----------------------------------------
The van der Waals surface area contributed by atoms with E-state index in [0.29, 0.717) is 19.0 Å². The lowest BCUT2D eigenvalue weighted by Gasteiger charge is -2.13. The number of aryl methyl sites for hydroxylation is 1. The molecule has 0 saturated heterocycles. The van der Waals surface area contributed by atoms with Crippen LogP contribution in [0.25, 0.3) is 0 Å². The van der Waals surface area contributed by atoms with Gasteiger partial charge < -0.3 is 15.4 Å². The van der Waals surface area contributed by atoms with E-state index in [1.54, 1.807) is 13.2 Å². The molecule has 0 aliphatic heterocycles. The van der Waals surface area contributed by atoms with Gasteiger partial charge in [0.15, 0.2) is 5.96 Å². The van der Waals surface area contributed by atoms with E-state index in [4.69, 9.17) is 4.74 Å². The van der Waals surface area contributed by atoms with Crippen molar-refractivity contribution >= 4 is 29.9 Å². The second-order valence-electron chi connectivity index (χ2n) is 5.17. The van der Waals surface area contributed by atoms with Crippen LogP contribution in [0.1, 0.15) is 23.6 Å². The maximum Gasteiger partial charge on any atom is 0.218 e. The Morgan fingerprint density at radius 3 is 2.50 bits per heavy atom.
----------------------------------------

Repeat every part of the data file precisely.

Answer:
The van der Waals surface area contributed by atoms with E-state index in [0.29, 0.717) is 19.0 Å². The lowest BCUT2D eigenvalue weighted by Gasteiger charge is -2.13. The number of aryl methyl sites for hydroxylation is 1. The molecule has 0 saturated heterocycles. The van der Waals surface area contributed by atoms with Crippen LogP contribution in [0.25, 0.3) is 0 Å². The van der Waals surface area contributed by atoms with Gasteiger partial charge < -0.3 is 15.4 Å². The van der Waals surface area contributed by atoms with E-state index in [1.54, 1.807) is 13.2 Å². The molecule has 0 aliphatic heterocycles. The van der Waals surface area contributed by atoms with Gasteiger partial charge in [0.15, 0.2) is 5.96 Å². The van der Waals surface area contributed by atoms with E-state index in [4.69, 9.17) is 4.74 Å². The van der Waals surface area contributed by atoms with Crippen molar-refractivity contribution >= 4 is 29.9 Å². The second-order valence-electron chi connectivity index (χ2n) is 5.17. The van der Waals surface area contributed by atoms with Crippen LogP contribution in [0.1, 0.15) is 23.6 Å². The maximum Gasteiger partial charge on any atom is 0.218 e. The Morgan fingerprint density at radius 3 is 2.50 bits per heavy atom.